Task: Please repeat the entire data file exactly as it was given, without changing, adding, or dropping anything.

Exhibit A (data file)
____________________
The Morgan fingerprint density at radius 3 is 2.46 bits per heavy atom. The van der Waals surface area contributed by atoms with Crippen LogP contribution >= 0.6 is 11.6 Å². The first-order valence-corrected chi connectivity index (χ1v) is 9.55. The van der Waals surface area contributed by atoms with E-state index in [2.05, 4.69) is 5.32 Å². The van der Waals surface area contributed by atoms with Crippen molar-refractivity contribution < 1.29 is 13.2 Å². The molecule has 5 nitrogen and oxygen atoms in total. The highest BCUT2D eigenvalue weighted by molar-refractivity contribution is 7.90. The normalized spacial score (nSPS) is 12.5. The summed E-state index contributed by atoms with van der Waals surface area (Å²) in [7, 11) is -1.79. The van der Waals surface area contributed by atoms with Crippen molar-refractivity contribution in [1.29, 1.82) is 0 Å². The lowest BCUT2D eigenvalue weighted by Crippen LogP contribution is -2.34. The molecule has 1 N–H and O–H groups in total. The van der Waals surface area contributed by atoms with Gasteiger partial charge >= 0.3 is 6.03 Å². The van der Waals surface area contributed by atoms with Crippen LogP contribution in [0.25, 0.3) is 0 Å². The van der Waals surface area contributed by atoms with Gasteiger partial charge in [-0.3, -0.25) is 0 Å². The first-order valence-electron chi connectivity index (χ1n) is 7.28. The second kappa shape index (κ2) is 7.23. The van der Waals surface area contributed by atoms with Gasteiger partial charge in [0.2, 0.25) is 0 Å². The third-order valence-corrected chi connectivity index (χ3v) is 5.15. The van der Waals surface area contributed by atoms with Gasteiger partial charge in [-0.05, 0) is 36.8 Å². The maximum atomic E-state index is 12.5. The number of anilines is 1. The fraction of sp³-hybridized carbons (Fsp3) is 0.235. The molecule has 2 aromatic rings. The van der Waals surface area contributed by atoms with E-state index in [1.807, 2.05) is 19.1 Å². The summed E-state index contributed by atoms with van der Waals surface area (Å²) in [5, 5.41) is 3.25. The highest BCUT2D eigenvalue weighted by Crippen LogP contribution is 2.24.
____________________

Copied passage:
The Morgan fingerprint density at radius 3 is 2.46 bits per heavy atom. The van der Waals surface area contributed by atoms with Crippen LogP contribution >= 0.6 is 11.6 Å². The first-order valence-corrected chi connectivity index (χ1v) is 9.55. The van der Waals surface area contributed by atoms with E-state index in [2.05, 4.69) is 5.32 Å². The van der Waals surface area contributed by atoms with Crippen molar-refractivity contribution < 1.29 is 13.2 Å². The molecule has 5 nitrogen and oxygen atoms in total. The highest BCUT2D eigenvalue weighted by molar-refractivity contribution is 7.90. The normalized spacial score (nSPS) is 12.5. The summed E-state index contributed by atoms with van der Waals surface area (Å²) in [7, 11) is -1.79. The van der Waals surface area contributed by atoms with Crippen molar-refractivity contribution in [1.29, 1.82) is 0 Å². The lowest BCUT2D eigenvalue weighted by Crippen LogP contribution is -2.34. The molecule has 1 N–H and O–H groups in total. The van der Waals surface area contributed by atoms with Gasteiger partial charge >= 0.3 is 6.03 Å². The van der Waals surface area contributed by atoms with Crippen LogP contribution in [0.25, 0.3) is 0 Å². The van der Waals surface area contributed by atoms with Gasteiger partial charge in [-0.3, -0.25) is 0 Å². The first-order valence-electron chi connectivity index (χ1n) is 7.28. The second kappa shape index (κ2) is 7.23. The van der Waals surface area contributed by atoms with Gasteiger partial charge in [0.2, 0.25) is 0 Å². The third-order valence-corrected chi connectivity index (χ3v) is 5.15. The van der Waals surface area contributed by atoms with Gasteiger partial charge in [-0.05, 0) is 36.8 Å². The maximum atomic E-state index is 12.5. The number of anilines is 1. The fraction of sp³-hybridized carbons (Fsp3) is 0.235. The molecule has 2 aromatic rings. The van der Waals surface area contributed by atoms with E-state index in [1.807, 2.05) is 19.1 Å². The summed E-state index contributed by atoms with van der Waals surface area (Å²) in [5, 5.41) is 3.25. The highest BCUT2D eigenvalue weighted by Crippen LogP contribution is 2.24.